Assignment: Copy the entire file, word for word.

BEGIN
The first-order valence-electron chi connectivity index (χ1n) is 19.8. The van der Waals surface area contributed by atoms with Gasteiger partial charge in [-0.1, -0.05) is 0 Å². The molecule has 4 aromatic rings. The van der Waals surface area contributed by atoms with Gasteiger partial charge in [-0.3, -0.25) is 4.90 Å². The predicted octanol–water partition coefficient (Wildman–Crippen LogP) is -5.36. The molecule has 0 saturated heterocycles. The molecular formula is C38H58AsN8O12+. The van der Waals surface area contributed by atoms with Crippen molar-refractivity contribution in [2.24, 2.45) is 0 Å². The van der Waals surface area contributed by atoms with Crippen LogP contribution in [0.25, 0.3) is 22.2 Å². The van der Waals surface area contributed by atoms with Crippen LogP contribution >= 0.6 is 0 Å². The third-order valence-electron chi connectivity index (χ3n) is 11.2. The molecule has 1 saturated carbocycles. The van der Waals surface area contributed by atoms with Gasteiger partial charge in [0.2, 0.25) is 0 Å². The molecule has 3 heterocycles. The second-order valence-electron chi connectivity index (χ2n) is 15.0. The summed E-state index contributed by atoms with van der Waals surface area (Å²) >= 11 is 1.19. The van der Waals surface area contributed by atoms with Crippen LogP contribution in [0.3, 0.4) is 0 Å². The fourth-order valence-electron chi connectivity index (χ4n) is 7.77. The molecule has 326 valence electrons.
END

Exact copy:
The first-order valence-electron chi connectivity index (χ1n) is 19.8. The van der Waals surface area contributed by atoms with Gasteiger partial charge in [-0.1, -0.05) is 0 Å². The molecule has 4 aromatic rings. The van der Waals surface area contributed by atoms with Gasteiger partial charge in [-0.3, -0.25) is 4.90 Å². The predicted octanol–water partition coefficient (Wildman–Crippen LogP) is -5.36. The molecule has 0 saturated heterocycles. The molecular formula is C38H58AsN8O12+. The van der Waals surface area contributed by atoms with Crippen molar-refractivity contribution in [2.24, 2.45) is 0 Å². The van der Waals surface area contributed by atoms with Crippen LogP contribution in [0.25, 0.3) is 22.2 Å². The van der Waals surface area contributed by atoms with Crippen LogP contribution >= 0.6 is 0 Å². The third-order valence-electron chi connectivity index (χ3n) is 11.2. The molecule has 1 saturated carbocycles. The van der Waals surface area contributed by atoms with Gasteiger partial charge in [0.2, 0.25) is 0 Å². The molecule has 3 heterocycles. The second-order valence-electron chi connectivity index (χ2n) is 15.0. The summed E-state index contributed by atoms with van der Waals surface area (Å²) >= 11 is 1.19. The van der Waals surface area contributed by atoms with Crippen LogP contribution in [0.3, 0.4) is 0 Å². The fourth-order valence-electron chi connectivity index (χ4n) is 7.77. The molecule has 326 valence electrons.